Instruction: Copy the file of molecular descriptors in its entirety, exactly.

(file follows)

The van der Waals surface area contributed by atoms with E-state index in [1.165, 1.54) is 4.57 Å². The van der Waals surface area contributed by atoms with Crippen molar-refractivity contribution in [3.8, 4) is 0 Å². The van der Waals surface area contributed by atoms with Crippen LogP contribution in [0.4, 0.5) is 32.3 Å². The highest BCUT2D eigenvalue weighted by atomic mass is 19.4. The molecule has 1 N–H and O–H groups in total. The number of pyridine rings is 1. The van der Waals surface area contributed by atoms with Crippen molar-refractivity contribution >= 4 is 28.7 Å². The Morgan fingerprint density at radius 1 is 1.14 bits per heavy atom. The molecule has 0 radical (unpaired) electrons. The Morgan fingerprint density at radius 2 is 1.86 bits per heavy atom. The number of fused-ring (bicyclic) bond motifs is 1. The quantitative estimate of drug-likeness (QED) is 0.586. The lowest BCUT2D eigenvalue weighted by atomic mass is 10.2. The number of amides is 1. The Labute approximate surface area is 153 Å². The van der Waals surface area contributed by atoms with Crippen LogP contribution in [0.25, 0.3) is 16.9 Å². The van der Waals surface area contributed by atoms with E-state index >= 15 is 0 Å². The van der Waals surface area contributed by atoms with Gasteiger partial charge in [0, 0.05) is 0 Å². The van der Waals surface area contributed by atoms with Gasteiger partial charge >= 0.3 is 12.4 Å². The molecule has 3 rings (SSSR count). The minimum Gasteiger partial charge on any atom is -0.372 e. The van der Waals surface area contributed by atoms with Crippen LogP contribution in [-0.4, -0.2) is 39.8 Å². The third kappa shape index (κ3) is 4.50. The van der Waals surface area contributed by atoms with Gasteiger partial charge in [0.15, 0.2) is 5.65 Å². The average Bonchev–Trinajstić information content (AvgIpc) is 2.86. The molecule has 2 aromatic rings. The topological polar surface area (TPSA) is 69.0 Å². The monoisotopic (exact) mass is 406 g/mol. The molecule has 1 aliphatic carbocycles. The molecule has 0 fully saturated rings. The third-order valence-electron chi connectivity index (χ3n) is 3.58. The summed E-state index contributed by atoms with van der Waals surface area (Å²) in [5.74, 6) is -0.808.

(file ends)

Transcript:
The van der Waals surface area contributed by atoms with E-state index in [1.165, 1.54) is 4.57 Å². The van der Waals surface area contributed by atoms with Crippen molar-refractivity contribution in [3.8, 4) is 0 Å². The van der Waals surface area contributed by atoms with Crippen LogP contribution in [0.4, 0.5) is 32.3 Å². The highest BCUT2D eigenvalue weighted by atomic mass is 19.4. The molecule has 1 N–H and O–H groups in total. The number of pyridine rings is 1. The van der Waals surface area contributed by atoms with Crippen molar-refractivity contribution >= 4 is 28.7 Å². The Morgan fingerprint density at radius 1 is 1.14 bits per heavy atom. The molecule has 0 radical (unpaired) electrons. The Morgan fingerprint density at radius 2 is 1.86 bits per heavy atom. The number of fused-ring (bicyclic) bond motifs is 1. The quantitative estimate of drug-likeness (QED) is 0.586. The lowest BCUT2D eigenvalue weighted by atomic mass is 10.2. The number of amides is 1. The Labute approximate surface area is 153 Å². The van der Waals surface area contributed by atoms with Crippen LogP contribution in [0.25, 0.3) is 16.9 Å². The van der Waals surface area contributed by atoms with E-state index >= 15 is 0 Å². The van der Waals surface area contributed by atoms with Gasteiger partial charge in [0, 0.05) is 0 Å². The van der Waals surface area contributed by atoms with Gasteiger partial charge >= 0.3 is 12.4 Å². The molecule has 3 rings (SSSR count). The minimum Gasteiger partial charge on any atom is -0.372 e. The van der Waals surface area contributed by atoms with Crippen LogP contribution in [-0.4, -0.2) is 39.8 Å². The third kappa shape index (κ3) is 4.50. The van der Waals surface area contributed by atoms with Gasteiger partial charge in [0.15, 0.2) is 5.65 Å². The average Bonchev–Trinajstić information content (AvgIpc) is 2.86. The molecule has 2 aromatic rings. The topological polar surface area (TPSA) is 69.0 Å². The monoisotopic (exact) mass is 406 g/mol. The molecule has 1 aliphatic carbocycles. The molecule has 0 fully saturated rings. The third-order valence-electron chi connectivity index (χ3n) is 3.58. The summed E-state index contributed by atoms with van der Waals surface area (Å²) in [5.74, 6) is -0.808.